Sun International sees light at the end of the Covid-19 tunnel, Newsline

DURBAN – Sun International said on Tuesday that it was on the mend after its operations were severely curtailed by the trading restrictions placed by governments following the Covid-19 outbreak, with its South African operations at the centre of its recovery.

The group said South African casino operations resumed trading from the beginning of July after the easing of the lockdown measures, but its Latin America operations remain under a hard lockdown and have been unable to trade since March while the Federal Palace Hotel in Nigeria had only recently reopened and had shown a muted recovery.

Last month, Sun International achieved 73 percent of last year’s total income for the same month, while in July the group achieved 33 percent of total income compared to the same period last year.

“All the company’s South African operations have reopened, with Sun City having re-commenced trading in September once the restrictions on interprovincial travel were lifted and the Maslow Sandton and Table Bay hotels having resumed operating in October and November, respectively,” the group said.

Sun International operates in the hotel, resort, casino and gaming industry.

However, the group said the effect of Covid-19 continued to impact trading due to reduced capacity and despite South African operations showing some recovery.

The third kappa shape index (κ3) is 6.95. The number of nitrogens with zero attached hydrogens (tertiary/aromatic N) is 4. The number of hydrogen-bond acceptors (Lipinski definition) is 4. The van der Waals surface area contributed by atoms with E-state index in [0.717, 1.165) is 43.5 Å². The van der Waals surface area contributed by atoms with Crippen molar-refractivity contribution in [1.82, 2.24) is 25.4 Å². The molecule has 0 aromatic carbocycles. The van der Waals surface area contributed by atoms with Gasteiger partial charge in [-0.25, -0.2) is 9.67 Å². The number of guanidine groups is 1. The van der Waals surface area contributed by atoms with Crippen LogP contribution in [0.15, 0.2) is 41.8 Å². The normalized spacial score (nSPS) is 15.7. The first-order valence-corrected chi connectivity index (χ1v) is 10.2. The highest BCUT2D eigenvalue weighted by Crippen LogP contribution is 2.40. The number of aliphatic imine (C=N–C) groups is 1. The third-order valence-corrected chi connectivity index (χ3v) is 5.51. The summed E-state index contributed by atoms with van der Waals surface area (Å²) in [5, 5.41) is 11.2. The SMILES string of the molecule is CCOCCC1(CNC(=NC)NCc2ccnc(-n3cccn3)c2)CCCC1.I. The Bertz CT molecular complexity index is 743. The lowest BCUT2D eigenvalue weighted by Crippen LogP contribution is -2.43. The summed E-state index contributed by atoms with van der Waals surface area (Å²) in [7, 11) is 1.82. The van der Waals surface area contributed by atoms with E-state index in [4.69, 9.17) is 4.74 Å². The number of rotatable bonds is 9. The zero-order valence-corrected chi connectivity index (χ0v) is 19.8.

“In the face of the current pervasive challenges, Sun International has responded proactively to protect its business in the short term and positioned the group for sustainable recovery over the long term,” the group said.

Sun International’s October casino income improved to 76 percent of last year’s October casino income, while July’s figure was only 36 percent of last year’s casino income.

The group’s gaming operations Sun Slots and Sun Bet were the strongest performers last month. In October, Sun Slots achieved 101 percent of revenue compared to the same month last year while Sun Bet achieved 122 percent of revenue compared to the same month of October last year.

The group managed to cut its South African debt to R8.5 billion at the end of September, down from R9.6bn at the end of June.

Sun International agreed to sell its 64.94 percent majority stake in Latin American operation Sun Dreams for $160 million (R2.47bn) and settled the dispute with its partner, Nueva Inversiones Pacifico Sur in August.

The group also raised R1.2bn through a rights offer.

The proceeds from the disposal of Sun Dreams is expected to strengthen its liquidity position and its balance sheet.

Sun International shares closed 0.38 percent higher at R13.35 on the JSE on Tuesday.